Israel debates going nuclear as balance of power shifts
Jerusalem — Israelis are watching anxiously as petrodollars pump a flood of supersophisticated military equipment into the Middle East from both West and East.
In particular, some strategists here are moving closer to urging a preemptive , possibly nuclear, posture to compensate for Israel's apparently inevitable loss in conventional deterrent power.
Until now, Israel's deterrent power has been based on the clear qualitative edge ot its armed forces and on maintaining an army sufficiently large so that the Arab states did not enjoy more than a roughly 2.7 to 1 advantage in terms of weapons systems.
But today Israeli see both these elements threatened by the Arab's new weaponry. The Israeli strategists fear that a basic change is taking place in the Arab-Israeli power balance, perhaps not least as a result of the Reagan administration's decision to sell AWACS electronic surveillance planes to Saudi Arabia as well as to upgrade the Saudis' F-15 fighters.
The possible need to go nuclear, rarely talked about publicly in Israel before, has been raised with increasing frequency in the past few months.
The Center for Strategic Studies at Tel Aviv University, headed for former army intelligence chief Aharon Yariv, is presently completing a study on the subject. Former Foreign Minister Moshe Dayan told a closed political forum recently that Israel might have to consider a nuclear option because of the impossibility of keeping up with the arms race.
Although foreign sources have often said that Israel already possesses atomic weapons or at least the ability to assemble them almost instantly, Israel has always maintained that it would not be the first to introduce them to the region. In any case, Israel has rested its security heretofore on its superiority in conventional warfare.
Even if Israel does not fall back on a bottom line nuclear deterrent, it may have to rely increasingly on a conventional preemptive strike in order to offset the Arabs' increased offensive capability, says Jerusalem Post military analyst Hirsh Goodman.
"By allowing sophisticated weapons to flow into the Arab confrontation states ," he says, "the United States and the Europeans are pushing the region closer to war."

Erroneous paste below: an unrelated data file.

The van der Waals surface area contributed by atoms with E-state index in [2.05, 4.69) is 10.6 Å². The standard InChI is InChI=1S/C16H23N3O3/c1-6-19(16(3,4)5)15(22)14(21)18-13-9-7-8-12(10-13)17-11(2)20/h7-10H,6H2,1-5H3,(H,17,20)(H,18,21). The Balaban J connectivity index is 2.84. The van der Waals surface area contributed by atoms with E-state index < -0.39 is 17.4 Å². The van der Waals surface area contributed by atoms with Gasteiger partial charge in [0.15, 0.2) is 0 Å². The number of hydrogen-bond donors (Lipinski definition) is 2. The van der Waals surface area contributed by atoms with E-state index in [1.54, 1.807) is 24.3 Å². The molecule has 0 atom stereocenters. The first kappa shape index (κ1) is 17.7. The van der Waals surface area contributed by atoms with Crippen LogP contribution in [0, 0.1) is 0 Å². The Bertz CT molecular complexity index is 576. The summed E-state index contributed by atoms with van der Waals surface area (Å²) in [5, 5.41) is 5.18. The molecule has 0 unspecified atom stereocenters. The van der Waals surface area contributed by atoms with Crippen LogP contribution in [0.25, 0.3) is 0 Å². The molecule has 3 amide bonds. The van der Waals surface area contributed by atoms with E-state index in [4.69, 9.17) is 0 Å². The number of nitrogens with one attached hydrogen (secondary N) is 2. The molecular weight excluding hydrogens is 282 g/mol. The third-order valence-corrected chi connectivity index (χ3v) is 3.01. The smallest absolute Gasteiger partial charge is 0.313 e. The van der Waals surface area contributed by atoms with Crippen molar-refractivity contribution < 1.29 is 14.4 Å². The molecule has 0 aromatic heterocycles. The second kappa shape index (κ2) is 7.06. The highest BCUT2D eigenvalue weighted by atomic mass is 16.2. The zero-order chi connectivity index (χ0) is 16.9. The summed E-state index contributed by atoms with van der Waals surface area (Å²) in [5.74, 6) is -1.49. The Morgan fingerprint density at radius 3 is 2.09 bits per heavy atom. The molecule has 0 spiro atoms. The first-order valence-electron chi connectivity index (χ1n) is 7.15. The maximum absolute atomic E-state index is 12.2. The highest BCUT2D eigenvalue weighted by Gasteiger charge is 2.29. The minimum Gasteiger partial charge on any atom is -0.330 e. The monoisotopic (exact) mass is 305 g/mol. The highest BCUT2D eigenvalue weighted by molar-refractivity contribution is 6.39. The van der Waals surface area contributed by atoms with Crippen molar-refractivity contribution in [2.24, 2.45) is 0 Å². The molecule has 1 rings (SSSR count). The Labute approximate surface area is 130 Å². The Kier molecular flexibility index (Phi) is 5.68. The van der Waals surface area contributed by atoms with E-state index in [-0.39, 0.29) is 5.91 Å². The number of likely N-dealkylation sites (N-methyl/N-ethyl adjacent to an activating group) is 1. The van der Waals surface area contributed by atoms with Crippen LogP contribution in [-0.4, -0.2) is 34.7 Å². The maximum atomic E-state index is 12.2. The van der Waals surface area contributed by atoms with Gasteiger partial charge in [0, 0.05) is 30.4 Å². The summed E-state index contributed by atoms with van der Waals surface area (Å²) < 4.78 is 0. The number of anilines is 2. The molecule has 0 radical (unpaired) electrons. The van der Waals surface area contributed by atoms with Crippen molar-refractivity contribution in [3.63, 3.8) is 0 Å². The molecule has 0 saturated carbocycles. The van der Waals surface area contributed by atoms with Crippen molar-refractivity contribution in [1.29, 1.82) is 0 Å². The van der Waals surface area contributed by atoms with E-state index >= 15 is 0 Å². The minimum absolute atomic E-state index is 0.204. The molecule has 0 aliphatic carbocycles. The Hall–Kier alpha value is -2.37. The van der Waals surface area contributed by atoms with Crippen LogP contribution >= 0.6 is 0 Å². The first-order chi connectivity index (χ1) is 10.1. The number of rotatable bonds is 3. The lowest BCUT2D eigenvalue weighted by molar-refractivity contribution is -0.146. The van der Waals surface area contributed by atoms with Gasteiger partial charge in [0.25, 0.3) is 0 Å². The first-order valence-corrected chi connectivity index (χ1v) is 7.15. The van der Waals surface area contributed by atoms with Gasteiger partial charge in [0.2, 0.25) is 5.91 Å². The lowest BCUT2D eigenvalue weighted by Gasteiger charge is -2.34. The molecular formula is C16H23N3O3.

The skills of Israel's Air Force pilots, which have been a major element in Israel's military superiority, are offset to a considerable degree by aircraft such as the F-15, say Israeli experts, because of their over-the-horizon kill capability. Israel ground crews are reputed to be the fastest in the world in getting aircraft back in the air, rearmed and refueled, after missions and thereby significantly overcoming the Air Force's inferiority in numbers.
With the F-15, however, even a mediocre Saudi ground crew can have it ready for takeoff in a matter of minutes rather than hours as with the Phantom. And in agreeing to supply the Saudi F-15s with special fuel tanks and bomb racks, Israelis contend, Washington is permitting those planes to reach Israel from any point in Saudi Arabia with a tripled pay load and return to base.
Israeli officials have expressed even more concern over the AWACS than the Saudi F- 15s. Deputy Defense Minister Mordecai Zipori has said the AWACS "could expose all of Israel's secrets." They are capable not only of picking up all Israeli air traffic, say Israeli sources, but of monitoring major troop movements and picking up and jamming most of Israel's military communications systems.
Despite a pro forma protest, Jerusalem has resigned itself to the F-15 sale. It did not wish to risk antoganizing the Reagan administration by staging a public confrontation on the issue. But it has made it clear that it will fight the AWACS deal which comes up for US Congressional debate this fall.
There has been some concern in Jerusalem that US Ambassador Philip C. Habib's attempt to involve the Saudis in the settlement of the Syrian missile crisis could bear a price tag: Israeli acceptance of the AWACS deal.
Prime Minister Menachem Begin's denunciation last month of Saudi society as feudal and corrupt is regarded by some observers as a signal that Israel would not permit Saudi help in the Syrian missile crisis to be used as a lever for getting the AWACS planes.
Although Washington has offered to offset the Saudi deal with more military assistance to Israel, officials in Jerusalem say it is impossible for Israel economically to keep up with the arms race. Israel is already in grave economic difficulty with roughly 100 percent inflation and expend 40 percent of its budget on defense. Hence it cannot exercise the options it already holds for the acquisition of advanced warplanes from the US.
The military budget of Saudi Arabia in 1979-80 was $14 billion compared to $3 .5 billion for Israel. The Saudis, Libya, and other Arab states are combing the West for advanced weapons, say Israelis, including West German Leopard tanks and ultra-modern Tornado jets built by Britain, Italy, and West Germany. The Syrian armored corps has been entirely reequipped with the most advanced vehicles in the Soviet bloc, according to Israeli Chief of Staff Rafael Eitan.
Foreign Minister Yitzhak Shamir warned the Knesset last month that Israeli could not keep up with this. He called on the West to halt the "unbridled flow" of weapons to the Middle E ast before there is an explosion.